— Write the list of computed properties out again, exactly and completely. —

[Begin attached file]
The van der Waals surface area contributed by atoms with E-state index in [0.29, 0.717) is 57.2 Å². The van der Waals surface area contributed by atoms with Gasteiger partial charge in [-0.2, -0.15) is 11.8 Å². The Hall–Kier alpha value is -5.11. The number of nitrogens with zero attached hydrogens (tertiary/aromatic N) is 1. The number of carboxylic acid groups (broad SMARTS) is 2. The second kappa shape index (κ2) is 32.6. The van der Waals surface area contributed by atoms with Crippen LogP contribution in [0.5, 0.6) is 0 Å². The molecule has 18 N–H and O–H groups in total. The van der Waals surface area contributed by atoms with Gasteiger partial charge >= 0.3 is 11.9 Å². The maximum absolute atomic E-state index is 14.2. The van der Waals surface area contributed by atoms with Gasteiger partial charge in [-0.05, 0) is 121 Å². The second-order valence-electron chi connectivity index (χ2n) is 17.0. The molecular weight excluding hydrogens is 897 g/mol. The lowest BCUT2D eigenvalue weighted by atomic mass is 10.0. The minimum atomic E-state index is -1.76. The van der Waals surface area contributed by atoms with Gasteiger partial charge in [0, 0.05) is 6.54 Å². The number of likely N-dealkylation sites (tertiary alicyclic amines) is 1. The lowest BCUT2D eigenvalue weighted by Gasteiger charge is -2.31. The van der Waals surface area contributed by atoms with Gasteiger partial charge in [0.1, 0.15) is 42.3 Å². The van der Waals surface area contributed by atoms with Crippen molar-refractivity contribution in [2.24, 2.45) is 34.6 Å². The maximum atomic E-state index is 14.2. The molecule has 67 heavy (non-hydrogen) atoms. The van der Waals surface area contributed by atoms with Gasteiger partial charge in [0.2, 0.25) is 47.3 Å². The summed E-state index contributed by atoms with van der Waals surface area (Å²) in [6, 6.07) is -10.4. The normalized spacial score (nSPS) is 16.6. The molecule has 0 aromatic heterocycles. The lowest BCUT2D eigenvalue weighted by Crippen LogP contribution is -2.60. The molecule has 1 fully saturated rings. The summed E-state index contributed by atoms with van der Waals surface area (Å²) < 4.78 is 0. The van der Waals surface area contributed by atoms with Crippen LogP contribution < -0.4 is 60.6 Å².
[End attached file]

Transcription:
The van der Waals surface area contributed by atoms with E-state index in [0.29, 0.717) is 57.2 Å². The van der Waals surface area contributed by atoms with Gasteiger partial charge in [-0.2, -0.15) is 11.8 Å². The Hall–Kier alpha value is -5.11. The number of nitrogens with zero attached hydrogens (tertiary/aromatic N) is 1. The number of carboxylic acid groups (broad SMARTS) is 2. The second kappa shape index (κ2) is 32.6. The van der Waals surface area contributed by atoms with Crippen LogP contribution in [0.5, 0.6) is 0 Å². The molecule has 18 N–H and O–H groups in total. The van der Waals surface area contributed by atoms with Gasteiger partial charge >= 0.3 is 11.9 Å². The maximum absolute atomic E-state index is 14.2. The van der Waals surface area contributed by atoms with Gasteiger partial charge in [-0.05, 0) is 121 Å². The second-order valence-electron chi connectivity index (χ2n) is 17.0. The molecular weight excluding hydrogens is 897 g/mol. The lowest BCUT2D eigenvalue weighted by atomic mass is 10.0. The minimum atomic E-state index is -1.76. The van der Waals surface area contributed by atoms with Gasteiger partial charge in [0, 0.05) is 6.54 Å². The number of likely N-dealkylation sites (tertiary alicyclic amines) is 1. The lowest BCUT2D eigenvalue weighted by Gasteiger charge is -2.31. The van der Waals surface area contributed by atoms with Gasteiger partial charge in [0.1, 0.15) is 42.3 Å². The van der Waals surface area contributed by atoms with Crippen molar-refractivity contribution in [2.24, 2.45) is 34.6 Å². The maximum atomic E-state index is 14.2. The molecule has 67 heavy (non-hydrogen) atoms. The van der Waals surface area contributed by atoms with Gasteiger partial charge in [0.2, 0.25) is 47.3 Å². The summed E-state index contributed by atoms with van der Waals surface area (Å²) in [6, 6.07) is -10.4. The normalized spacial score (nSPS) is 16.6. The molecule has 0 aromatic heterocycles. The lowest BCUT2D eigenvalue weighted by Crippen LogP contribution is -2.60. The molecule has 1 fully saturated rings. The summed E-state index contributed by atoms with van der Waals surface area (Å²) < 4.78 is 0. The van der Waals surface area contributed by atoms with Crippen LogP contribution < -0.4 is 60.6 Å².